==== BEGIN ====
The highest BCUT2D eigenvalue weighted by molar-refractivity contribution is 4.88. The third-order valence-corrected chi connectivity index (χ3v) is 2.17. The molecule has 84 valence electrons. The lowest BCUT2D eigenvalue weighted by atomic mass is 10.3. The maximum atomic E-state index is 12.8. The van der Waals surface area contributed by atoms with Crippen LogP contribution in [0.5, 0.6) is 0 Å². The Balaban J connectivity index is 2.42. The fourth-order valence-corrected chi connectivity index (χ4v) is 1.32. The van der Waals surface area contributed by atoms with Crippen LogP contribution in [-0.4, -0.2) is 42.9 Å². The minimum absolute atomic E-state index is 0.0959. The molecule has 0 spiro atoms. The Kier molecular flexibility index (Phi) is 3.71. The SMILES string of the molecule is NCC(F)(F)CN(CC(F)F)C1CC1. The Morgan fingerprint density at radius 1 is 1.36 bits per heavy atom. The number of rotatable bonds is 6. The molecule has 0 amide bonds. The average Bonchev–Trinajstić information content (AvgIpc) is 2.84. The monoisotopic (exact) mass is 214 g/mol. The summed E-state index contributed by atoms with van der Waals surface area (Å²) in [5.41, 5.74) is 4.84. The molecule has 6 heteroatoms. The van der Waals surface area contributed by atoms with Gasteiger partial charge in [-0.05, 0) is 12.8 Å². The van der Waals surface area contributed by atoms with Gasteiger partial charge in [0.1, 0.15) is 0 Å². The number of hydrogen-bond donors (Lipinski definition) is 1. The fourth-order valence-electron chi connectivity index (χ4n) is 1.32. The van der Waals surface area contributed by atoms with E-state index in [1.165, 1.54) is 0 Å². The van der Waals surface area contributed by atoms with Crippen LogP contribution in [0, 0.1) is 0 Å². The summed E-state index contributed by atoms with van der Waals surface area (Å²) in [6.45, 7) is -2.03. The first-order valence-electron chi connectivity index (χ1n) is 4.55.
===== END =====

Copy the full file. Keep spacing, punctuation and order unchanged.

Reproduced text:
The highest BCUT2D eigenvalue weighted by molar-refractivity contribution is 4.88. The third-order valence-corrected chi connectivity index (χ3v) is 2.17. The molecule has 84 valence electrons. The lowest BCUT2D eigenvalue weighted by atomic mass is 10.3. The maximum atomic E-state index is 12.8. The van der Waals surface area contributed by atoms with Crippen LogP contribution in [0.5, 0.6) is 0 Å². The Balaban J connectivity index is 2.42. The fourth-order valence-corrected chi connectivity index (χ4v) is 1.32. The van der Waals surface area contributed by atoms with Crippen LogP contribution in [-0.4, -0.2) is 42.9 Å². The minimum absolute atomic E-state index is 0.0959. The molecule has 0 spiro atoms. The Kier molecular flexibility index (Phi) is 3.71. The SMILES string of the molecule is NCC(F)(F)CN(CC(F)F)C1CC1. The Morgan fingerprint density at radius 1 is 1.36 bits per heavy atom. The number of rotatable bonds is 6. The molecule has 0 amide bonds. The average Bonchev–Trinajstić information content (AvgIpc) is 2.84. The monoisotopic (exact) mass is 214 g/mol. The summed E-state index contributed by atoms with van der Waals surface area (Å²) in [5.41, 5.74) is 4.84. The molecule has 6 heteroatoms. The van der Waals surface area contributed by atoms with Gasteiger partial charge in [-0.05, 0) is 12.8 Å². The van der Waals surface area contributed by atoms with Gasteiger partial charge in [0.1, 0.15) is 0 Å². The number of hydrogen-bond donors (Lipinski definition) is 1. The fourth-order valence-electron chi connectivity index (χ4n) is 1.32. The van der Waals surface area contributed by atoms with E-state index in [1.165, 1.54) is 0 Å². The van der Waals surface area contributed by atoms with Crippen LogP contribution in [0, 0.1) is 0 Å². The summed E-state index contributed by atoms with van der Waals surface area (Å²) in [6.45, 7) is -2.03. The first-order valence-electron chi connectivity index (χ1n) is 4.55.